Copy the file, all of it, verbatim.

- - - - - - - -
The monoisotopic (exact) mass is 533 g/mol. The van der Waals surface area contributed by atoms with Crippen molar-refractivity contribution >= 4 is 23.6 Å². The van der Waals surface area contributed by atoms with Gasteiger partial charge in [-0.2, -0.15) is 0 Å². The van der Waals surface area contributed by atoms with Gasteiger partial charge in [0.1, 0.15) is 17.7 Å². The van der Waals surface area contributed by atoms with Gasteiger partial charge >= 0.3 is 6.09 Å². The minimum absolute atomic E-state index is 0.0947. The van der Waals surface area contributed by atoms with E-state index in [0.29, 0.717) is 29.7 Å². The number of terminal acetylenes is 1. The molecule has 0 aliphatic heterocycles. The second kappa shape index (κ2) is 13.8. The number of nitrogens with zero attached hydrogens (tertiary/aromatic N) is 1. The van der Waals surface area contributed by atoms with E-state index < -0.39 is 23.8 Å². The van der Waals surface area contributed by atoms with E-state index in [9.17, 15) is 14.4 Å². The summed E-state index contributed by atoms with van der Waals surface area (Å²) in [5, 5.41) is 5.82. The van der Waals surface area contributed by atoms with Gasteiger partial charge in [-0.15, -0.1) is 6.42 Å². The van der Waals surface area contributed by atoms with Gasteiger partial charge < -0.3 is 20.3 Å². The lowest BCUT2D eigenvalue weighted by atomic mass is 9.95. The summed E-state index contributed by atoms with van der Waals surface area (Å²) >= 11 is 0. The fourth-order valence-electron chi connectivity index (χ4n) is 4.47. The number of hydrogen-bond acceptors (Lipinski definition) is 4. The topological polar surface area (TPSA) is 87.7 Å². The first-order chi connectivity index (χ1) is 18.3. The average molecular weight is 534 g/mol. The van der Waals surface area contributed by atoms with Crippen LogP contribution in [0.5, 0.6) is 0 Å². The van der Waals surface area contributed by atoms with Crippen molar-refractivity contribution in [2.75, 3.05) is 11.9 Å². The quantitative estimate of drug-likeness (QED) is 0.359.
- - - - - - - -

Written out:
The monoisotopic (exact) mass is 533 g/mol. The van der Waals surface area contributed by atoms with Crippen molar-refractivity contribution >= 4 is 23.6 Å². The van der Waals surface area contributed by atoms with Gasteiger partial charge in [-0.2, -0.15) is 0 Å². The van der Waals surface area contributed by atoms with Gasteiger partial charge in [0.1, 0.15) is 17.7 Å². The van der Waals surface area contributed by atoms with Gasteiger partial charge >= 0.3 is 6.09 Å². The minimum absolute atomic E-state index is 0.0947. The van der Waals surface area contributed by atoms with E-state index in [0.29, 0.717) is 29.7 Å². The number of terminal acetylenes is 1. The molecule has 0 aliphatic heterocycles. The second kappa shape index (κ2) is 13.8. The number of nitrogens with zero attached hydrogens (tertiary/aromatic N) is 1. The van der Waals surface area contributed by atoms with E-state index < -0.39 is 23.8 Å². The van der Waals surface area contributed by atoms with E-state index in [9.17, 15) is 14.4 Å². The summed E-state index contributed by atoms with van der Waals surface area (Å²) in [5, 5.41) is 5.82. The van der Waals surface area contributed by atoms with Gasteiger partial charge in [-0.15, -0.1) is 6.42 Å². The van der Waals surface area contributed by atoms with Gasteiger partial charge < -0.3 is 20.3 Å². The lowest BCUT2D eigenvalue weighted by atomic mass is 9.95. The summed E-state index contributed by atoms with van der Waals surface area (Å²) >= 11 is 0. The fourth-order valence-electron chi connectivity index (χ4n) is 4.47. The number of hydrogen-bond acceptors (Lipinski definition) is 4. The topological polar surface area (TPSA) is 87.7 Å². The first-order chi connectivity index (χ1) is 18.3. The average molecular weight is 534 g/mol. The van der Waals surface area contributed by atoms with Crippen LogP contribution in [0.5, 0.6) is 0 Å². The van der Waals surface area contributed by atoms with Crippen molar-refractivity contribution in [2.75, 3.05) is 11.9 Å². The quantitative estimate of drug-likeness (QED) is 0.359.